This invention relates to an apparatus for measuring the density of a fluid flow having entrained gas therein, and more particularly to an apparatus that measures the speed of sound propagating through the flow to determine the gas volume fraction of the flow in the process to augment or correct the density measurement of a density meter and/or to provide a composition measurement compensated for entrained gas.
Density meters are commonly used instruments in industrial processes. Common types of density meters include nuclear densitometers, vibrating vane densitometers and Coriolis flow meters having a density measurement as a by-product measurement.
In most applications, density measurements are used to discern bulk properties of the process fluid. Typically, density measurements are intended to provide information about the liquid and solid phases of a process fluid. These measurements get confounded when an unknown amount of entrained air is present.
For a two-component mixture, knowing the component densities and accurately measuring the mixture density provides a means to determine the phase fractions of each of the two components. However, the presence of a third phase, such as entrained air (or gas) confounds this relationship. Typically, there is not significant contrast in the densities of the liquid components, which results in large errors in phase fraction determination resulting from small levels of entrained air.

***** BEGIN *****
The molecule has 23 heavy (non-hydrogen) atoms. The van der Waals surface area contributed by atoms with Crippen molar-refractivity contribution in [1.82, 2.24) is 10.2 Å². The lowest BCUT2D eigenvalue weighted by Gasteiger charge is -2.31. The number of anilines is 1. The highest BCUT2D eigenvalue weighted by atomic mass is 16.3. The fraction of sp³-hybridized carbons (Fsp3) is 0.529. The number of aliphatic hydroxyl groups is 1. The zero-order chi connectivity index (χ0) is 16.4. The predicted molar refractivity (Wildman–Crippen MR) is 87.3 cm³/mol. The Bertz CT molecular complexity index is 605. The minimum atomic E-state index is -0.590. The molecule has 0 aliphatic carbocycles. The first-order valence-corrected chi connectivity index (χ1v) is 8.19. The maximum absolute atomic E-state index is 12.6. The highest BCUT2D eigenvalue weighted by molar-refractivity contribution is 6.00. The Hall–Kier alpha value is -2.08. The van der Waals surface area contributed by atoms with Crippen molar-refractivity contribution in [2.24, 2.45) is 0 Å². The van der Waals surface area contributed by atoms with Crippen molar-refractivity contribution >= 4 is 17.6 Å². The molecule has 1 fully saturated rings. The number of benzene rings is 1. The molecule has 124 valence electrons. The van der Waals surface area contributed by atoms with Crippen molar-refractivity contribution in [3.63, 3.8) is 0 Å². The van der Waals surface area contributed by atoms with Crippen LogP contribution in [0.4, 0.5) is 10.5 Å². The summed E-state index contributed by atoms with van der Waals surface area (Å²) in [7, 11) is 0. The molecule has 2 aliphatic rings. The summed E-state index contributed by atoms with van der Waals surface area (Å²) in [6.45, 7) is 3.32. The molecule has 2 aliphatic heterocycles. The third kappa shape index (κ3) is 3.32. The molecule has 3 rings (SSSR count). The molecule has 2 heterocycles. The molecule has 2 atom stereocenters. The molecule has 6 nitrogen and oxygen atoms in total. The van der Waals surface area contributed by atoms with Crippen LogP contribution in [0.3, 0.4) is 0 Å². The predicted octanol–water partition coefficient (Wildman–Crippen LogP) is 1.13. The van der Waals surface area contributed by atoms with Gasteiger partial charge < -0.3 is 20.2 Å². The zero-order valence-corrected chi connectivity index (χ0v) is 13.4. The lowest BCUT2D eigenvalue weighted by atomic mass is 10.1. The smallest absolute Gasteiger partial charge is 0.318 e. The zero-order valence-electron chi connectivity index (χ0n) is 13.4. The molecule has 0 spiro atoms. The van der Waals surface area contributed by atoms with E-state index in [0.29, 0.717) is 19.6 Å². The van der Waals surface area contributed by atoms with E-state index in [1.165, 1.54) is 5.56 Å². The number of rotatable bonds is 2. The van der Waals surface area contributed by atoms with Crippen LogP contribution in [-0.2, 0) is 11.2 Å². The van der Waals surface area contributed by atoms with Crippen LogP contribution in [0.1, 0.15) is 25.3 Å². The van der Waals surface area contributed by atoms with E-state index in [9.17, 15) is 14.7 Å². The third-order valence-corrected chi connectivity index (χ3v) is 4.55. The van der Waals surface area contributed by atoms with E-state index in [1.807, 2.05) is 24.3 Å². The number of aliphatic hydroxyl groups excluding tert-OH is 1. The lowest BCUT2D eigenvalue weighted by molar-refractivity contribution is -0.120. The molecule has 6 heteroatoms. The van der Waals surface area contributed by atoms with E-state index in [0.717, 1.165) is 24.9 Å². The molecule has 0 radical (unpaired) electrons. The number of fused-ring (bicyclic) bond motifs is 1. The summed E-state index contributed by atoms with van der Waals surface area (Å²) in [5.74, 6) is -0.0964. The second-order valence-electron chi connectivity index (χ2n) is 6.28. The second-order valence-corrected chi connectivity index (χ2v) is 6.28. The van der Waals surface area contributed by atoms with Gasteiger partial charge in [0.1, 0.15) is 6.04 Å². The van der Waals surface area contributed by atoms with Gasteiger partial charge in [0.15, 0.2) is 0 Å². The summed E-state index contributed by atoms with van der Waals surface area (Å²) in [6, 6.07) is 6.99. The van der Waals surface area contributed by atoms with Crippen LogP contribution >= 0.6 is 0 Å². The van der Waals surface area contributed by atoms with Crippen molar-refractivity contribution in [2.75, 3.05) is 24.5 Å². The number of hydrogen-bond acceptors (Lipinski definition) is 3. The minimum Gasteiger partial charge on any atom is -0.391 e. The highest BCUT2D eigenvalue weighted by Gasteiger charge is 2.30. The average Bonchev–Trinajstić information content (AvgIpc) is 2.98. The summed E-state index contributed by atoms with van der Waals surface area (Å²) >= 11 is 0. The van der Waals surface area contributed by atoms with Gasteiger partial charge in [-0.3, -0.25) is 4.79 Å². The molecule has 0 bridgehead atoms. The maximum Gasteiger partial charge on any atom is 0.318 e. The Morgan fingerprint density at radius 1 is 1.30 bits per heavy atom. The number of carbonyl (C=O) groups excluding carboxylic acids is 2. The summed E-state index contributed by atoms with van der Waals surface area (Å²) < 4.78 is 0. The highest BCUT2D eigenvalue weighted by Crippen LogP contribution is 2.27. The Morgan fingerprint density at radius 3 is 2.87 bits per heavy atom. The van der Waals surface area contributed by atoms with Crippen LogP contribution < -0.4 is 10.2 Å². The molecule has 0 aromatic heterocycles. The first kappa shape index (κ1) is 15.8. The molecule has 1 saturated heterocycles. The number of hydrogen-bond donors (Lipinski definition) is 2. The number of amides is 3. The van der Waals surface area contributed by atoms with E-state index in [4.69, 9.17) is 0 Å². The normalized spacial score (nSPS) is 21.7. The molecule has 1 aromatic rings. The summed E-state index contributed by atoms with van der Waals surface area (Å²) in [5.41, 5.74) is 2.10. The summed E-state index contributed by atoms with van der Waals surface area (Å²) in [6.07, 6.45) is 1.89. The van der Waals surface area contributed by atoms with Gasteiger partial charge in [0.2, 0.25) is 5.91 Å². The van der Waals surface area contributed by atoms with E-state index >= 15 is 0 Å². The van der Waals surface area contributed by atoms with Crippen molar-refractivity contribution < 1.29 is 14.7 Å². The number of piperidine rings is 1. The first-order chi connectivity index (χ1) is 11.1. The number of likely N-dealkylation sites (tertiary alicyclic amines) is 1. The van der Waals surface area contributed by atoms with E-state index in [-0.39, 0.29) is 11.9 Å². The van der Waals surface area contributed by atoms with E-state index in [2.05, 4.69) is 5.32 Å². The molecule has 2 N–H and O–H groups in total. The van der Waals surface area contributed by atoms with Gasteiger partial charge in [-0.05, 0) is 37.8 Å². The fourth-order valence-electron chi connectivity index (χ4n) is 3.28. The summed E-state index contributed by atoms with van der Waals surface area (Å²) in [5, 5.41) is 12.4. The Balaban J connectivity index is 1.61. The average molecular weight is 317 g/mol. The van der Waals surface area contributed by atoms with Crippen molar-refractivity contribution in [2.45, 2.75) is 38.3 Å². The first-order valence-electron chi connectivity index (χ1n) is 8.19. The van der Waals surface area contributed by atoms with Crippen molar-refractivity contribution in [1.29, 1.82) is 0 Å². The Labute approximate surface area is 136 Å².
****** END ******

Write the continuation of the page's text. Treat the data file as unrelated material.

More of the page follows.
The measurement of slurries used in the paper and pulp industries and in other industries particularly presents problems in the production of paper. Slurries commonly used in the paper and pulp industry are mostly water and typically contain between 1% and 10% pulp content by mass. Monitoring the gas volume fraction of a slurry can lead to improved quality and efficiency of the paper production process.